In order to minimize the detrimental effects of probe ringing that can occur in such a toroid cavity detector, the housing can be altered both in its geometry and/or with respect to the materials used in at least portions of the housing where the probe ringing signals might be generated. In the case of the geometry of the toroid cavity detector housing, the cylindrically shaped housing is elongated sufficiently in length so that the top and bottom portions are located in weaker, fringe areas of the static main magnetic field (B0). This tends to lessen any probe ringing signals generated by the flow of the RF current pulses through the top and bottom portions of the toroid cavity. In connection with this elongated housing design, a spacer can be positioned adjacent the top and bottom ends of the toroid cavity so that the sample contained in the toroid cavity is maintained in the more intense and homogeneous region of the static magnetic field B0. With respect to the materials used in the toroid cavity housing, a material that tends to lessen the effects of probe ringing is positioned along the inside or outside of the top and bottom ends of the toroid cavity. In one embodiment of the present invention, this material is coated on the inner or other surfaces of the top and bottom ends of the toroid cavity, in another embodiment of the present invention, the top and bottom ends of the toroid cavity are made of such material and in yet another embodiment of the present invention, a plug that includes this material is affixed to the inner surfaces of the top and bottom ends of the toroid cavity. The material used for the coatings, the ends of the cavity or the plug may be metals with a high mass density and/or resistivity, such as lead or gold, but other acceptable materials can be used that will tend to lessen the effects of the probe ringing phenomenon.

BRIEF DESCRIPTION OF THE DRAWINGS

These and many other objects and advantages of the present invention will become readily apparent from consideration of the following detailed description of the embodiments of the invention shown in the accompanying drawings wherein:

FIG. 1 is a schematic, partially cut away, partially cross-sectional, perspective view of a toroid cavity detector which embodies the present invention;

FIG. 2 is a schematic, partially cut away, partially cross-sectional, perspective view of a toroid cavity detector of the general type disclosed in FIG. 1 of the drawings showing an alternate embodiment of the present invention; and

FIG. 3 is a schematic, partially cut away, partially cross-sectional, perspective view of a toroid cavity detector disclosed in FIG. 1 of the drawings showing yet another feature of the present invention.

DETAILED DESCRIPTION OF THE PREFERRED EMBODIMENTS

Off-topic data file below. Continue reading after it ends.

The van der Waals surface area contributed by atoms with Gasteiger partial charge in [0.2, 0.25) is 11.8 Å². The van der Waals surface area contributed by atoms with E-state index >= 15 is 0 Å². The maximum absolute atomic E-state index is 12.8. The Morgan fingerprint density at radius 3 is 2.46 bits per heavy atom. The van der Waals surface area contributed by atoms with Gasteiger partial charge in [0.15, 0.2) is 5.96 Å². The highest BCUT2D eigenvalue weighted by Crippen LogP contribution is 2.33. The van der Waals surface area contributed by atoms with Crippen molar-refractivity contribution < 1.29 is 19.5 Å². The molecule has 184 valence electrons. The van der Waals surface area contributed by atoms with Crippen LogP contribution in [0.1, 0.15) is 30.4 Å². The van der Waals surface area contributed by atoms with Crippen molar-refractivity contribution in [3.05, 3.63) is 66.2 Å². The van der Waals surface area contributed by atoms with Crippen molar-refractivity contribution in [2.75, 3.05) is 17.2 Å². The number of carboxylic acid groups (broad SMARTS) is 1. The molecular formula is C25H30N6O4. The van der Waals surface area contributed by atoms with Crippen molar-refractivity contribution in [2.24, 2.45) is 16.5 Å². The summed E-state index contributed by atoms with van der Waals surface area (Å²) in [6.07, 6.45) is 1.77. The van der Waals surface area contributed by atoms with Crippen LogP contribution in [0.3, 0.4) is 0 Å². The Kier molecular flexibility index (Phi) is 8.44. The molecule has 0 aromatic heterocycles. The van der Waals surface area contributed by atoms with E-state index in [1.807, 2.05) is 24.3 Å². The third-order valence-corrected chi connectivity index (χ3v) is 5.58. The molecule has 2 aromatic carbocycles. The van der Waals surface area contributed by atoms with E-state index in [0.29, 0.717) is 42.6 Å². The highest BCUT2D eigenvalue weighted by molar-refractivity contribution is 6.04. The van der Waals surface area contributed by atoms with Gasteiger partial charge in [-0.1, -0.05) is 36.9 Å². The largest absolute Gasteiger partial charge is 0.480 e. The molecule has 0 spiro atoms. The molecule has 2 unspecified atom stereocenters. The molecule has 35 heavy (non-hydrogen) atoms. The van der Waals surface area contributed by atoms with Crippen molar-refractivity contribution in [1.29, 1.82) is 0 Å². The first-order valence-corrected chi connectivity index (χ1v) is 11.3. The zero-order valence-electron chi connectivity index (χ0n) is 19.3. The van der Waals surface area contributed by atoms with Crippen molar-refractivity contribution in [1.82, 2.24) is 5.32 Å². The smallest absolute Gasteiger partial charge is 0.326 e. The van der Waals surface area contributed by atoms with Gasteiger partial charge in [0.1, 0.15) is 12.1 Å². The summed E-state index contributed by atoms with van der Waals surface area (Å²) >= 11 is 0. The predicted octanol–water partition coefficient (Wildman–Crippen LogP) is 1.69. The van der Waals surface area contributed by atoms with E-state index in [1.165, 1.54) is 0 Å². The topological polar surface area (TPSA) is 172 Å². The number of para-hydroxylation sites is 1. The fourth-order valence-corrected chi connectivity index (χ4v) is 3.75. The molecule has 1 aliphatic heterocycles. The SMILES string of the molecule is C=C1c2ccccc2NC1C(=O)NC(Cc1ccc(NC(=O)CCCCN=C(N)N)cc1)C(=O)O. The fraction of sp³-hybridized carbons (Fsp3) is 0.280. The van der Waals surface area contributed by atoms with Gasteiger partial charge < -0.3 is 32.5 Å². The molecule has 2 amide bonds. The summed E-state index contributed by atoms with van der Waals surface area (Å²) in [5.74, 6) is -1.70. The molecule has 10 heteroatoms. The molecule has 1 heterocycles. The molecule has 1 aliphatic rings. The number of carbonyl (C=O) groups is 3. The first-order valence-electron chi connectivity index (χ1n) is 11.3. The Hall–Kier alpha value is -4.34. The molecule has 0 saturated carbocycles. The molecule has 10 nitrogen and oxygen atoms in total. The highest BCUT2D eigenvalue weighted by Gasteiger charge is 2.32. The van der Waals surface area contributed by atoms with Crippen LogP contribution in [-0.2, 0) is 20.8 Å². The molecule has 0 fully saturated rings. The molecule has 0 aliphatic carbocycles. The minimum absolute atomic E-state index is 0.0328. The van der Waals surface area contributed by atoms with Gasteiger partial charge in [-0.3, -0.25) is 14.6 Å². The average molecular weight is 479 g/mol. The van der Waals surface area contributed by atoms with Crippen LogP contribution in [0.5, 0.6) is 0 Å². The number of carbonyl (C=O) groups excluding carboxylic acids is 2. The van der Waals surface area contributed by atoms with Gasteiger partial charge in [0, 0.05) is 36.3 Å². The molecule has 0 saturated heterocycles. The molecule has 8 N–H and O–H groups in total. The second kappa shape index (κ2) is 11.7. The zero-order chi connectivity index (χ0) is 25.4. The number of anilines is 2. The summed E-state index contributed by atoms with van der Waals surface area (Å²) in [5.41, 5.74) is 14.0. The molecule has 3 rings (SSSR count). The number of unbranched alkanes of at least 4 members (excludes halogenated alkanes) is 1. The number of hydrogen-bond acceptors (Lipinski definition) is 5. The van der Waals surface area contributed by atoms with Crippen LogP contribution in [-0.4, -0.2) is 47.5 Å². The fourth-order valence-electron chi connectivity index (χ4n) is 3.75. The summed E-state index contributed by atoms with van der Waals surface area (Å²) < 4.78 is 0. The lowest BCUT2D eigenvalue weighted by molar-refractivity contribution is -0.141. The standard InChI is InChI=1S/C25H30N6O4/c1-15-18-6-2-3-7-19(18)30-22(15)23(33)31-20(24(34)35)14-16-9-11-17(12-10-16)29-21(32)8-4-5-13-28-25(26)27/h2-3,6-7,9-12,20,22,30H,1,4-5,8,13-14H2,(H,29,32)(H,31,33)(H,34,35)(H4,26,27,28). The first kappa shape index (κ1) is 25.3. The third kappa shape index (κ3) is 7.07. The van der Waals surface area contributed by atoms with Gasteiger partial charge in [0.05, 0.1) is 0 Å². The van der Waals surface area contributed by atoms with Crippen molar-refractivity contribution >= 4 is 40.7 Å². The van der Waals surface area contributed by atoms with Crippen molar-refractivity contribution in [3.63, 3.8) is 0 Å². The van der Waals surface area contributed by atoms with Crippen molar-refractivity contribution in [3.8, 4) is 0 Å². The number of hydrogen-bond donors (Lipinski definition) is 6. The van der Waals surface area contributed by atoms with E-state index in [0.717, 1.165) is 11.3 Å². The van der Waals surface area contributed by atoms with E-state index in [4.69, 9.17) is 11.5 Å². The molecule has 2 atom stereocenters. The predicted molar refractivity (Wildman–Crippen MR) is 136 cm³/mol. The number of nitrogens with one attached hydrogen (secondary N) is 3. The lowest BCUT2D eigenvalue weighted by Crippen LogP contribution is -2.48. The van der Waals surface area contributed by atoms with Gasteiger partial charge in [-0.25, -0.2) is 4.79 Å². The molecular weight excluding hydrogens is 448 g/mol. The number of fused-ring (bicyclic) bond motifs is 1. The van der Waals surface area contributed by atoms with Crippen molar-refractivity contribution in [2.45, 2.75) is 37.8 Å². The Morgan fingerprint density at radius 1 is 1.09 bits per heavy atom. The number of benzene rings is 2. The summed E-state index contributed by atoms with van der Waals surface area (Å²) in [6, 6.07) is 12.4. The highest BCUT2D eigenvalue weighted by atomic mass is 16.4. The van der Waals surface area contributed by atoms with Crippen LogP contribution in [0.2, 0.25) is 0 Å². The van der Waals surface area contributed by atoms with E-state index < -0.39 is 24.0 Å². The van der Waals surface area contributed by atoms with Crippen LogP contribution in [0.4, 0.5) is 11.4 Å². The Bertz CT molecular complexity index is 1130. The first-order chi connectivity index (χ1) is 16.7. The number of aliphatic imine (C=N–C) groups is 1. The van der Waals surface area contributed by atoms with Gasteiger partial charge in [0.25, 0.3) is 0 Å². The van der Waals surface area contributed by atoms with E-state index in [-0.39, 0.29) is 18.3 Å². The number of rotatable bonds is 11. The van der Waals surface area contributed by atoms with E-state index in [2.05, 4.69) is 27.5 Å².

Referring now more specifically to FIG. 1 of the drawings, therein is disclosed a schematic representation of a toroid cavity detector that is generally designated by the reference numeral 10 and that embodies the present invention. The toroid cavity detector 10 has a generally elongated, cylindrical shaped housing 12 with side walls 14 extending from a closed top end 16 to a open bottom end 18. The bottom end 18 is closed by a base 20 such that an enclosed toroid cavity 22 is formed. A central conductor 24 having an inner wire 26 and an outer insulating jacket or cover 28 extends through the base 20 and along a central, elongated axis of the toroid cavity 22. The inner wire 26 is connected at its distal end 30 to the top end 16 of the toroid cavity 22.

In order to analyze a sample, the sample is placed in the toroid cavity 22 through the open bottom end 18. The toroid cavity 22 is sealed by the base 20 so that the so placed sample is retained in the toroid cavity 22. The housing 12 is placed in an externally applied static main homogeneous magnetic field (B0) produced by a NMR device or the like (not shown). The axis of the B0 field is along the elongated axis of the toroid cavity 22. The presence of the B0 field causes the magnetic moments of a targeted class of nuclei in the sample to precess about the field's axis at a rate which is dependent on the magnetic field strength. An RF signal pulse is supplied to the inner wire 26 from an RF signal transmitter or generator 32. The RF signal pulse flows through the wire 26 such that an alternately energized and de-energized magnetic field (B1) is produced in the toroid cavity 22. This B1 field is oriented perpendicular to the B0 field. Following the RF pulse, the response of the sample to the applied field is detected and in most applications, received signals from the energized nuclei serve as input signals for spectroscopic analysis of the sample.

As is shown in FIG. 1 of the drawings, the detector housing 12 has a generally elongated, cylindrical shape and may be machined from an elemental metal stock, an alloy or other suitable material that can provide a container that is non-magnetic, electronically conductive and withstands high pressures. For example, the housing 12 can be made of copper, stainless steel or other nonmagnetic materials. The cylindrically shaped side walls 14 of the housing 12 extends from its top portion 16 to its bottom portion 18. In the case of the housing 12, the top portion 16 is closed, i.e., it is integrally formed with the side walls 14, but alternatively, the top portion 16 can be a separate insert or plug inserted into an opening in the top portion 16. On the other hand, the bottom portion 18 of the housing 12 has a generally circular opening 34 with internal threads 36 along the side wall 14 at the opening 34. The base 20 has external threads 38 at a closure portion 40 of the base 20 enabling the closure to be threaded into the opening 34 so as to seal the opening 34. With the disposition of the closure portion 40 in the opening 34, the toroid cavity 22 is sealed so that the sample placed in the toroid cavity 22 is sealed therein. A lower base portion 42 of the base 20 can be used to mount the housing 12 to a holder or support (not shown).